This year’s cohort ranges in age from 20 to 34, and comes from a variety of backgrounds – some are students answering the call to serve after graduation, others are embarking on a career change.

“They’re sort of starting out on a new phase of life, and that’s really exciting,” said GVFD Chief Chuck Wunder.

But filling this year’s academy was no easy task – as more firefighters reach retirement age in the department, fewer applicants are lining up to take their places.

For the first time in more than two decades with the GVFD, Wunder said he’s seen the department struggle to fill vacancies.

“We’re still getting qualified candidates, we’re just not getting as many as we used to. We used to say winning the lottery was getting a job at the fire department. Now, the odds are a lot different,” he said.

Even as this new recruitment cycle begins, Wunder and his team have already begun to plan – and worry – for next year.

Pursuing a career in the fire service demands a tough combination of mental and physical stamina, even in non-COVID times. Long hours, heavy-lifting, hot blazes and high-intensity emergency situations can take a toll on any firefighter’s health.

“Then, factor in the changing nature of our work with COVID, the increasing call volume, the ongoing issues with stress, anxiety and mental health,” Wunder said.

“That’s not your best recruitment poster ever,” he said with a laugh.

Some firefighters in the industry may choose to leave for higher pay, to seek employment with a larger agency, or because they were “test-driving” a job in the fire service, and weren’t necessarily career-minded to begin with, though Wunder said he’s seen very few examples of that in Green Valley.

The main challenge he sees facing both recruitment and retention is the desire many early career individuals have for a work-life balance.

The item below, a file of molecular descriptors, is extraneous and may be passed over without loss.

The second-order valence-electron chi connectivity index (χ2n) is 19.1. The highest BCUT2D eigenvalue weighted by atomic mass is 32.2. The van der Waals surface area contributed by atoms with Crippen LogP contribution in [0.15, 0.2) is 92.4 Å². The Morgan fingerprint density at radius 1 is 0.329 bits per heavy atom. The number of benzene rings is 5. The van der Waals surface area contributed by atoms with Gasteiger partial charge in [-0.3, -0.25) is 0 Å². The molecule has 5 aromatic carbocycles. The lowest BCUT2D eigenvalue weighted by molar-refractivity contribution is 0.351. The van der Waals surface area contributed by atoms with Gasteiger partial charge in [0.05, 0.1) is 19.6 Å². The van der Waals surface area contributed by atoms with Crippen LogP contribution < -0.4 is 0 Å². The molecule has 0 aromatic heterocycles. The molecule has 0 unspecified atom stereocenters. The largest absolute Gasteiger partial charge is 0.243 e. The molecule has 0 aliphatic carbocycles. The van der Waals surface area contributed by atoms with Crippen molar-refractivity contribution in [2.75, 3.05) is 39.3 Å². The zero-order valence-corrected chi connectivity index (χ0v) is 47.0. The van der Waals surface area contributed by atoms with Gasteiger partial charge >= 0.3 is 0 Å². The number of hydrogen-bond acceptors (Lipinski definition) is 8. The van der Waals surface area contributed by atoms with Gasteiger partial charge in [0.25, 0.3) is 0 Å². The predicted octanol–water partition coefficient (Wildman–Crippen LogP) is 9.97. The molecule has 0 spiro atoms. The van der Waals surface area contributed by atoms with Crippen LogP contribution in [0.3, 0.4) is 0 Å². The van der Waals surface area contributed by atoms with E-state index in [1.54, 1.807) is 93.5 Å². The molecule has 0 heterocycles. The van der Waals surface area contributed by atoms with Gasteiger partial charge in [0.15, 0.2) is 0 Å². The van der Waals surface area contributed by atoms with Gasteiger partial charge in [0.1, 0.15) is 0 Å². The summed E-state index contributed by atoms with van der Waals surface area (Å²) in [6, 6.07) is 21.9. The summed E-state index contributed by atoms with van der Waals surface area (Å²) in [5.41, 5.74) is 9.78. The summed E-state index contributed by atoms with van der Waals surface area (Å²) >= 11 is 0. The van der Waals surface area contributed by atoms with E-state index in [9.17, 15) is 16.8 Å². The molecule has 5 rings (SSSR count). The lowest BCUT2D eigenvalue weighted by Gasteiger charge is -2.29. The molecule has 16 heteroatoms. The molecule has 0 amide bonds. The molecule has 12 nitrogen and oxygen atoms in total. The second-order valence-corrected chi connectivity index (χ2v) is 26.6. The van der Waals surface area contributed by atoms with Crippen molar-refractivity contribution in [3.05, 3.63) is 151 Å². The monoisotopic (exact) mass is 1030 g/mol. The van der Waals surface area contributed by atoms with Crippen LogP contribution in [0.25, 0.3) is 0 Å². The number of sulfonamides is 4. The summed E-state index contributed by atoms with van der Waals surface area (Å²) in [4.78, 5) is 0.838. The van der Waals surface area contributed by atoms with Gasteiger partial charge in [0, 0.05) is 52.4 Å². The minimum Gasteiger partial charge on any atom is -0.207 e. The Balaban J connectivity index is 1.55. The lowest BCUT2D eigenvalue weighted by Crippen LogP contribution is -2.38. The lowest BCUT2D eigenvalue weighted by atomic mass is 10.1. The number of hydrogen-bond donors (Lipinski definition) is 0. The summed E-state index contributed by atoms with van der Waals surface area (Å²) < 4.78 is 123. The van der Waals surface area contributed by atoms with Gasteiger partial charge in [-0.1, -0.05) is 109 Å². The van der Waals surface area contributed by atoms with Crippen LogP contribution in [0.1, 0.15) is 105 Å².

“I think the concept of ‘work-life balance’ is real, but I think a different generation didn’t have that same priority,” Wunder said.

“The nature of our work doesn’t lend itself to that. You work a 24-hour shift. You come home exhausted. Can I be a good husband, can I be a good mother, can I be a good father or wife after I’ve been up four times after midnight?”

The resulting fatigue of the job, coupled with the effects of the pandemic, can also take a toll on families.

The nurse practitioner on-staff with GVFD has seen a dramatic uptick over the last year in requests for assistance with mental health, stress and anxiety, especially related to families, Wunder explained. As a result, the crew at GVFD has been working harder than ever to cover shifts and support crew members who need time off to take care of themselves and their loved ones.

“I’m super proud of how our cews have responded, and I think the mental health aspect of our job has become more well-recognized, but it does take a toll on their families and makes our job a little less attractive,” he said.

A shift in recruitment numbers has meant a shift in recruitment practices for GVFD next year, Wunder said.

“For a long time, our recruits came to us. You’d get hundreds, if not thousands, of applicants, depending on the size of your department, and so you’d just kind of scoop the cream off the top,” he said.